Their transformation is almost complete

In 2019, Whitechapel changed tack just a little with their album The Valley, a thematic record retelling stories of vocalist Phil Bozeman’s chaotic upbringing with the loss of his parents and his mother’s battles with mental illness before her passing, all within the boundaries of a deathcore release.

New album Kin takes that personal story telling element one step further. Having covered what built the characters in the previous album, this time Bozeman attacks his own personal demons.

Starting peacefully, I Will Find You lulls the listener into a false sense of security with southern fried acoustic guitars setting a veil that is torn down quickly in a track that could fit neatly anywhere on the band’s previous release. This is quickly followed up with the story arc building Lost Boy and Blood Soaked Symphony almost playing off against each other. The former concludes with clean vocals before the latter blasts out some of the heaviest music Whitechapel has delivered in sometime.

Elsewhere the band continues to transform before everyone’s ears, with Anticure building on previous experiments with clean singing, but instead of a completely clean vocal tone, here it is a gravel-like stadium rock approach, showing off the continual growth of Phil Bozeman as a vocalist. Having hinted at an ability with balladry on their previous album, Whitechapel drop any and all notions of selling out and go for a complete clean track on Orphan, dropping the loud dynamic they previously thought necessary somewhere on a clean sung track.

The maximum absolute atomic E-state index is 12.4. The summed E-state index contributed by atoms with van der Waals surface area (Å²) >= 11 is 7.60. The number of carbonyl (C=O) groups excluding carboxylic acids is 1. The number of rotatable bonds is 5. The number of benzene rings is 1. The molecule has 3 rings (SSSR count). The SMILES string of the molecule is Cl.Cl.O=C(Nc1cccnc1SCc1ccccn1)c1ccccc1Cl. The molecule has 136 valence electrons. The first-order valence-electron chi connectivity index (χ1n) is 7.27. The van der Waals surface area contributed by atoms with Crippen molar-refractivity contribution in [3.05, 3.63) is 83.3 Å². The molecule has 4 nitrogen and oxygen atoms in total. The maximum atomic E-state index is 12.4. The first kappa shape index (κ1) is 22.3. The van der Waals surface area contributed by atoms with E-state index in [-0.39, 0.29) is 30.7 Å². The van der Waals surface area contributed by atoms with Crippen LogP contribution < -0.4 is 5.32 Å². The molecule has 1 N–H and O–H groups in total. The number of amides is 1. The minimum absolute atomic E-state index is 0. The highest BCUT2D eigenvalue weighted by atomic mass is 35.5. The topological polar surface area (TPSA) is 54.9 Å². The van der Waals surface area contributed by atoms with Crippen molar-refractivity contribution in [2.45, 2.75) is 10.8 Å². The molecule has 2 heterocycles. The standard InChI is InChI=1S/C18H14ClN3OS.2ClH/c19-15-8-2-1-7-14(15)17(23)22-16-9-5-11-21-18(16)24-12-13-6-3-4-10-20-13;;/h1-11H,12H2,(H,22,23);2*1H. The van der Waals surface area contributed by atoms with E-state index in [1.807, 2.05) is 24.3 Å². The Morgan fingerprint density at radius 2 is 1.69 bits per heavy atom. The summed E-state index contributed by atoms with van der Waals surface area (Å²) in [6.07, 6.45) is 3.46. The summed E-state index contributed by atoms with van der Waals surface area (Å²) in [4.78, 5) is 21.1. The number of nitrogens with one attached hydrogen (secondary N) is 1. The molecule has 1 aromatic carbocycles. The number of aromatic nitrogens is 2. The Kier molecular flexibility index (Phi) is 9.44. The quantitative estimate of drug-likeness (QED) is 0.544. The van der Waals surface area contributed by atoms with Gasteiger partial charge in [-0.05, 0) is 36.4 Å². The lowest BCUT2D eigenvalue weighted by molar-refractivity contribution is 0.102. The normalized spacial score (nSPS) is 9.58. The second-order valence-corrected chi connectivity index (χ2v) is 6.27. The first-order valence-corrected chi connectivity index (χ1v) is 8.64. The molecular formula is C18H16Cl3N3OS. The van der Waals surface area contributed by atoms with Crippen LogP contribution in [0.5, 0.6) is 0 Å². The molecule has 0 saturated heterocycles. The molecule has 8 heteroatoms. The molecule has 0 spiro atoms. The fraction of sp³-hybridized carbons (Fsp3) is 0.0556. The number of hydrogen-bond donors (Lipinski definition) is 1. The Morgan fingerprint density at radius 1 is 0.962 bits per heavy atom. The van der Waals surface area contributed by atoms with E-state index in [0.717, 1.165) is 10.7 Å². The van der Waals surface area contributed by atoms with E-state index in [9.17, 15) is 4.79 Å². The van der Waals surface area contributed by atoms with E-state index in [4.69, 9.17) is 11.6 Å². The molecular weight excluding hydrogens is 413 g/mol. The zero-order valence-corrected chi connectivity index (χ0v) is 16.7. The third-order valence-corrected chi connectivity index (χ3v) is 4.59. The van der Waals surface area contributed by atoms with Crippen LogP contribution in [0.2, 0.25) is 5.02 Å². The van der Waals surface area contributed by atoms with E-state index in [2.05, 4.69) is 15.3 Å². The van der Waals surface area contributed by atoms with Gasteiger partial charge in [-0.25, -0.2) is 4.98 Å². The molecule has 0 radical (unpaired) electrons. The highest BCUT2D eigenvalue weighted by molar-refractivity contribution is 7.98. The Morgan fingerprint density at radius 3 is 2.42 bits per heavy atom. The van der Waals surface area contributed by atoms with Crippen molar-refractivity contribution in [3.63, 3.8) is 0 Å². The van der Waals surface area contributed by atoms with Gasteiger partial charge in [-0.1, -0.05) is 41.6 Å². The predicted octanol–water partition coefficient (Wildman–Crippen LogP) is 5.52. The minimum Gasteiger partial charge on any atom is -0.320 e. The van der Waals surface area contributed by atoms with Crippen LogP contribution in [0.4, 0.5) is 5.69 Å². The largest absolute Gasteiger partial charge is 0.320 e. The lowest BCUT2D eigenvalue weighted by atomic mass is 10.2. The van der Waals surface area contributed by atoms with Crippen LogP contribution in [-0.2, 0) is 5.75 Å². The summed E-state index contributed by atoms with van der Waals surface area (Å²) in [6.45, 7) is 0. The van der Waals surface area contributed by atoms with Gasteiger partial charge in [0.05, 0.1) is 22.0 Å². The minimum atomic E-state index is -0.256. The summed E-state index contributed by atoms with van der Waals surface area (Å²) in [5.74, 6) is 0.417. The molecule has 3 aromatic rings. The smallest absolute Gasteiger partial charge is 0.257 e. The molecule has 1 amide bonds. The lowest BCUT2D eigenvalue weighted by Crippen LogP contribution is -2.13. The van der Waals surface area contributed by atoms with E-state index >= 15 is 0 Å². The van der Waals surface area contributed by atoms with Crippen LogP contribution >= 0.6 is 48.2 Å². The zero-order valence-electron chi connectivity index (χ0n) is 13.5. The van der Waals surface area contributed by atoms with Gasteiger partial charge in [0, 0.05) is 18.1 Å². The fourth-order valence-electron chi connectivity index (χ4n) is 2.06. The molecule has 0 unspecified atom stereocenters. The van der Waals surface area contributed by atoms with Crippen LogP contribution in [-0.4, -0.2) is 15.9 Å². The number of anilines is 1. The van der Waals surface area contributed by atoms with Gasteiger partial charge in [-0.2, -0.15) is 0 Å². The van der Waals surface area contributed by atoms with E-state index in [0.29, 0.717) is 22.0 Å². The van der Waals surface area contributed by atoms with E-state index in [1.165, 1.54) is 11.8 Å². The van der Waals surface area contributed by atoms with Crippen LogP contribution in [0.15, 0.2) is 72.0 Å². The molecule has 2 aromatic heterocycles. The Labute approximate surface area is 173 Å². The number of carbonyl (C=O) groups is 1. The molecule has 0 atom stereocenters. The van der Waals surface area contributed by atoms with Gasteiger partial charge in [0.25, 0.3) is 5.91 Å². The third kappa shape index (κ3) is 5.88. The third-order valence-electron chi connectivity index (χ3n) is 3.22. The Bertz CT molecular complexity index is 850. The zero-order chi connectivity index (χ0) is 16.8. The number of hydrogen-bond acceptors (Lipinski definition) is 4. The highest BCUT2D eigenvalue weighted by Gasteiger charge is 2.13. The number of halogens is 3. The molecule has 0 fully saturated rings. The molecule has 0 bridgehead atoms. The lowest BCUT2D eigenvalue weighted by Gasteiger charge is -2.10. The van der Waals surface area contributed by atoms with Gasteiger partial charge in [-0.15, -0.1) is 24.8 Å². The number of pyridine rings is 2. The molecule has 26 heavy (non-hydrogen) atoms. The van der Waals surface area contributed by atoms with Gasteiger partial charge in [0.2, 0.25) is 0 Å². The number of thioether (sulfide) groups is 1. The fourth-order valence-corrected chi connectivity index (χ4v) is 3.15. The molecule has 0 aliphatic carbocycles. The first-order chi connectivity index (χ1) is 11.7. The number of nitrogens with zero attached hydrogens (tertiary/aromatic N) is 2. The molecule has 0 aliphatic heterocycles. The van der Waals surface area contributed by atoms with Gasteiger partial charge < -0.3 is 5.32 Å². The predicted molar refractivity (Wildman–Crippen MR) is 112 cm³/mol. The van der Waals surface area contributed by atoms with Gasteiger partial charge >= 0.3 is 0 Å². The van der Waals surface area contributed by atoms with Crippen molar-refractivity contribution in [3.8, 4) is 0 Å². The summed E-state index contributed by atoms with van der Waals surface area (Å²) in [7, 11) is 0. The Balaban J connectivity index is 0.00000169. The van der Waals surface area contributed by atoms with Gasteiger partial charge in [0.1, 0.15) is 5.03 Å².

The ferocity that surrounds a track like Orphan could generally make it feel shoehorned into a track list, but somehow lead in track To The Wolves is again one of the heaviest tracks on show, only accentuating the fragility of the cleaner moments elsewhere. By the time it all comes to a crushing close, it not only sounds as though the character in the album has found peace, you feel it through the musical connection.

Whitechapel may have begun life as just another deathcore band, but by the time Kin comes to an end their transformation to a totally different beast is almost complete. From here they could go wherever they want with their music, having finally proven once and for all that it is possible to grow without completely forgetting your musical grounding or alienating their fan base. Where will their story take us all from here? Only Whitechapel know.

1. I Will Find You
2. Lost Boy
3. A Bloodsoaked Symphony
4. Anticure
5. The Ones That Made Us
6. History is Silent
7. To The Wolves
8. Orphan
9. Without You
10. Without Us
11. Kin